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    The Top 10 Cognitive Disorders

    January 10, 2018

     

     

     

    The Top 10 Cognitive Disorders

     

    All or Nothing Thinking: Seeing things as black-or-white, right-or-wrong with nothing in-between. Essentially, if I’m not perfect then I am a failure. That relationship didn’t go to the next level so it was a complete waste of time.

    • There’s no point in playing if I’m not 100% in shape.

    • They didn’t show. They are completely unreliable!

     

    Overgeneralization: Using words like always, never in relation to a single event or experience.

    • I’ll never find someone who treats me the way I deserve.

    • She always does that…

     

    Minimizing or Magnifying (Catastrophizing): Seeing things as dramatically more or less important than they actually are.

    Often creating a “catastrophe” that follows.

    • Because I forgot to send that email my boss will never trust me again. I won’t get that raise and my wife will leave me!

    • Because the boss publicly thanked her, she’ll get that promotion, not me. Even though I had a great performance review and just won an industry award.

     

    “Shoulds”: Using “should”, “need to”, “must”, “ought to” to motivate oneself, then feeling guilty when you don’t follow through. (or anger and resentment when someone else does follow through).

    • I should have finished the appraisal this weekend.

    • They ought to have been more considerate of my feelings.

    • They should know that would have upset me!

     

    Labelling: Attaching a negative label to yourself or someone else following a single event.

    • I didn’t stand up for myself. I’m such a wimp!

    • What an idiot, he should have seen that coming a mile away!

     

    Jumping to Conclusions: Mind-Reading: Making negative assumptions without evidence or factual support. Your friend is pre-occupied and you don’t bother to find out why. You’re thinking:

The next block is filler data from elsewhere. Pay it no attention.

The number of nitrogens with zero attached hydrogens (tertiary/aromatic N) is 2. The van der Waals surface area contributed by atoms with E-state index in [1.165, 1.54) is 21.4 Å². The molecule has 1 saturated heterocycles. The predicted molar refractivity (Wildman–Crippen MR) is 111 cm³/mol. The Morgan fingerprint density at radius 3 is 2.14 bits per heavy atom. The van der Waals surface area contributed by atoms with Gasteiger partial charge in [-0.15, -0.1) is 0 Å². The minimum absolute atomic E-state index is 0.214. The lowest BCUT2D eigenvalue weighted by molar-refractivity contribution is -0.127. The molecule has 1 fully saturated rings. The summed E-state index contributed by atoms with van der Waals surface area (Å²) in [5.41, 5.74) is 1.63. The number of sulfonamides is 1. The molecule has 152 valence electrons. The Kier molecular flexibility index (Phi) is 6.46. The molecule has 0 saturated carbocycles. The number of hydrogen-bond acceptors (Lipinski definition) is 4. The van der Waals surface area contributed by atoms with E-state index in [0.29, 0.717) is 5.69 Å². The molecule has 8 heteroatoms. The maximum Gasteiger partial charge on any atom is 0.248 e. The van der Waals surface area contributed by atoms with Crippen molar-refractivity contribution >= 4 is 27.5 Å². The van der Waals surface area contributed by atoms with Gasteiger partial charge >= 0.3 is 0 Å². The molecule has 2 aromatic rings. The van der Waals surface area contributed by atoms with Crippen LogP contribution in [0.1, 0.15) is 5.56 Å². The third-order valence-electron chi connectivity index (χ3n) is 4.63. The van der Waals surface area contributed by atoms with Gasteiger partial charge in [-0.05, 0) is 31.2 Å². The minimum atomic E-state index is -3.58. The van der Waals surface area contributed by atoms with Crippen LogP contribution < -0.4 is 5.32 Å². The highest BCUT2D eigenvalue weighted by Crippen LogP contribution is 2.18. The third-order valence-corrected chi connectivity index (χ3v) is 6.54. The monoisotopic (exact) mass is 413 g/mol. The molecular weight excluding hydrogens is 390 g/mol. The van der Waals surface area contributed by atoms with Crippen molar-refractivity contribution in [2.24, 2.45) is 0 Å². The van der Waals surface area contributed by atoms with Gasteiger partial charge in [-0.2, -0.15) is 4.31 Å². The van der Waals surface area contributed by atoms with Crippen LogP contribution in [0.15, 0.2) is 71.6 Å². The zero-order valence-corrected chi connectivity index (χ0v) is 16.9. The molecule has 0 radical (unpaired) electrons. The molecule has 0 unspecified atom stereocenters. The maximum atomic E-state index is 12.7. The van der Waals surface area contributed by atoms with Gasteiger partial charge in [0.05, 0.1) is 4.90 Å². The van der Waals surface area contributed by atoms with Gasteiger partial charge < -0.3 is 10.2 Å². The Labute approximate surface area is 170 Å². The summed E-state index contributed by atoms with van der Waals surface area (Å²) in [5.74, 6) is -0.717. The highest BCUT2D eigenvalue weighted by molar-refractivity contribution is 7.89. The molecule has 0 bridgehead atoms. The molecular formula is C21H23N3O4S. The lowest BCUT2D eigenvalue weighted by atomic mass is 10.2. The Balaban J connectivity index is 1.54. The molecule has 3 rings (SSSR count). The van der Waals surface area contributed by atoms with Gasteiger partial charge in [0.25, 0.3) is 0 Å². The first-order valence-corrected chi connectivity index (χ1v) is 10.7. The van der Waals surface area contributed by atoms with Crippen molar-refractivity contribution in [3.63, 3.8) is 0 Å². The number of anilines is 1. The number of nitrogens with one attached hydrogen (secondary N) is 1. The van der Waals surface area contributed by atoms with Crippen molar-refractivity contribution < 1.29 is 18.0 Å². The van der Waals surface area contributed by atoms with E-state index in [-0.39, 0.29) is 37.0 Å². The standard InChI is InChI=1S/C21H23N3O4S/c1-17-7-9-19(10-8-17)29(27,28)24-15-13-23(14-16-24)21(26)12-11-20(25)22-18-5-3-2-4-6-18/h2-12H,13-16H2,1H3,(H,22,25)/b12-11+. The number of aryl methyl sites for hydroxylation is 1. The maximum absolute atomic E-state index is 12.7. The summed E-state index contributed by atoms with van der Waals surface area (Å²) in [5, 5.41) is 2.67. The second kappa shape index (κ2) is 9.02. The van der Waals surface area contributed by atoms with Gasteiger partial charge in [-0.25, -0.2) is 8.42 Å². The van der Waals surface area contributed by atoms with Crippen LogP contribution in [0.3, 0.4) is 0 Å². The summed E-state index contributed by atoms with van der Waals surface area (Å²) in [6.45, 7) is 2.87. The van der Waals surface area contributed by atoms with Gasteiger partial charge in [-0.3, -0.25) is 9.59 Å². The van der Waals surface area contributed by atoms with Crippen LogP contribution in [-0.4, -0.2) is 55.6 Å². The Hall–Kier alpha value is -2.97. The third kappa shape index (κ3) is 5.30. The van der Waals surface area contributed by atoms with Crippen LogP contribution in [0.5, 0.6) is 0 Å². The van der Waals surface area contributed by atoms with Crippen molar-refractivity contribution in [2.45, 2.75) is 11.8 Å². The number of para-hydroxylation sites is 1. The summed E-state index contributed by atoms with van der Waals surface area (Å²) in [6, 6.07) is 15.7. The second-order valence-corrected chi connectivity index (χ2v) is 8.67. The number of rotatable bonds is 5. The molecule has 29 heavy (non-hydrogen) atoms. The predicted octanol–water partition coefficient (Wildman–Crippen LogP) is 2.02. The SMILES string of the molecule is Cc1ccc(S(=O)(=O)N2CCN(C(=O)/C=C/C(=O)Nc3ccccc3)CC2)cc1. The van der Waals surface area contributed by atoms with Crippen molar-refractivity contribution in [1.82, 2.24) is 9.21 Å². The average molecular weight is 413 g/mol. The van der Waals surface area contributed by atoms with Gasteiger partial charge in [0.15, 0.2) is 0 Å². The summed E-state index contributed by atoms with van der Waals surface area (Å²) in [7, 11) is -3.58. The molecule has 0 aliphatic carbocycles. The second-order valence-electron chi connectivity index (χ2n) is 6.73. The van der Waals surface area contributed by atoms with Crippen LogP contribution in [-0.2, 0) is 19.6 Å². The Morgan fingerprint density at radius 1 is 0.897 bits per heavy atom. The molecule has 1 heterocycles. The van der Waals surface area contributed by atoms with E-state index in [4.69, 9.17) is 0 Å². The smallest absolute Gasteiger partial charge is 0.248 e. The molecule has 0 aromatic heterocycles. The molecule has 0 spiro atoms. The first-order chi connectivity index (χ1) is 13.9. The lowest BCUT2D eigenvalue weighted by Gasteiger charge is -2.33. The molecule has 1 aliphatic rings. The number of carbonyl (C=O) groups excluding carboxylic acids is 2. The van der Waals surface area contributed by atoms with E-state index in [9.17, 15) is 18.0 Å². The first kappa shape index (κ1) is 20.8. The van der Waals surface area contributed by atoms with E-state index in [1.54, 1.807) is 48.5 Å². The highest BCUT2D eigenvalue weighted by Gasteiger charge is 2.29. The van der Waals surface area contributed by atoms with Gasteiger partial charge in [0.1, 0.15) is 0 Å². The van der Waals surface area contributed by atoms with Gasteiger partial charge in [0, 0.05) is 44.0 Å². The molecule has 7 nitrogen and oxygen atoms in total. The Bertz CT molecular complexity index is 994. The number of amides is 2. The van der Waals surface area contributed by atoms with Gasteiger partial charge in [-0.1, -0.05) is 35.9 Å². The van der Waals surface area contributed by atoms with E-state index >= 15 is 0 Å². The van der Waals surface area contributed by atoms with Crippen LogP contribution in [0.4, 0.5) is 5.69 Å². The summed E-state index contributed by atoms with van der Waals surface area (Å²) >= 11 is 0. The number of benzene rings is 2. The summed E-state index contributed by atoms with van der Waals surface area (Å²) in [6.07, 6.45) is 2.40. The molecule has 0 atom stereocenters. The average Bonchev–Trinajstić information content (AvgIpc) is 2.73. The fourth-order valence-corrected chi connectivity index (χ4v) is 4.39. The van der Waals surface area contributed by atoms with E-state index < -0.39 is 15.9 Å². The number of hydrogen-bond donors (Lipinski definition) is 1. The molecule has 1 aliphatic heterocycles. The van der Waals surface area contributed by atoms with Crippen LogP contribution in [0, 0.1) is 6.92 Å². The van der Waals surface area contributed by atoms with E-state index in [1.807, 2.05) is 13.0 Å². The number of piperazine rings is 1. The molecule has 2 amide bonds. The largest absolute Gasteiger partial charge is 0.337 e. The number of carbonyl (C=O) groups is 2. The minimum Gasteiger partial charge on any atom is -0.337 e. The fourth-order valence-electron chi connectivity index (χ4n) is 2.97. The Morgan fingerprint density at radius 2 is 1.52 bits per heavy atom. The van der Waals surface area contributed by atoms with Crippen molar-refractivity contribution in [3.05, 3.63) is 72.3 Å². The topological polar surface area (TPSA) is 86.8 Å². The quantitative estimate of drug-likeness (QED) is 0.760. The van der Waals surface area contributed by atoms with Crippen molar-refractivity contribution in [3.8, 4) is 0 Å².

• He still hasn’t forgiven me for missing his birthday celebration.

    • She’s coming up with lame excuses because she doesn’t want to go out anymore.

     

    Fortune Telling: Making negative predictions about the future without evidence or factual support.

    • There aren’t many eligible singles in my area to date. (even though there are plenty of great, available people all around you).

    • No-one understands me. I am so different from everybody else. (even though you have supportive friends).

     

    Discounting the positive: Not acknowledging the positive. Saying anyone could have done it or insisting that your positive actions and qualities, or achievements don’t count.

    • That doesn’t count. Anyone could have done it.

    • I’ve only cut back from smoking 40 cigarettes a day to 10. It doesn’t count because I’m still a smoker.

     

    Blame and Personalization: Blaming yourself when you weren’t entirely responsible or blaming others and denying your role in the situation.

    • If only I hadn’t said that, they wouldn’t have…

    • If only she hadn’t yelled at me, I wouldn’t have been angry and wouldn’t have…

     

    •Emotional Reasoning: I feel therefore I am. Assuming that a feeling is true without digging deeper to see if it is accurate. Many falsely refer to this as intuition.

     

     

     

    Dr. Andre Blaylock

    #getblaylocked

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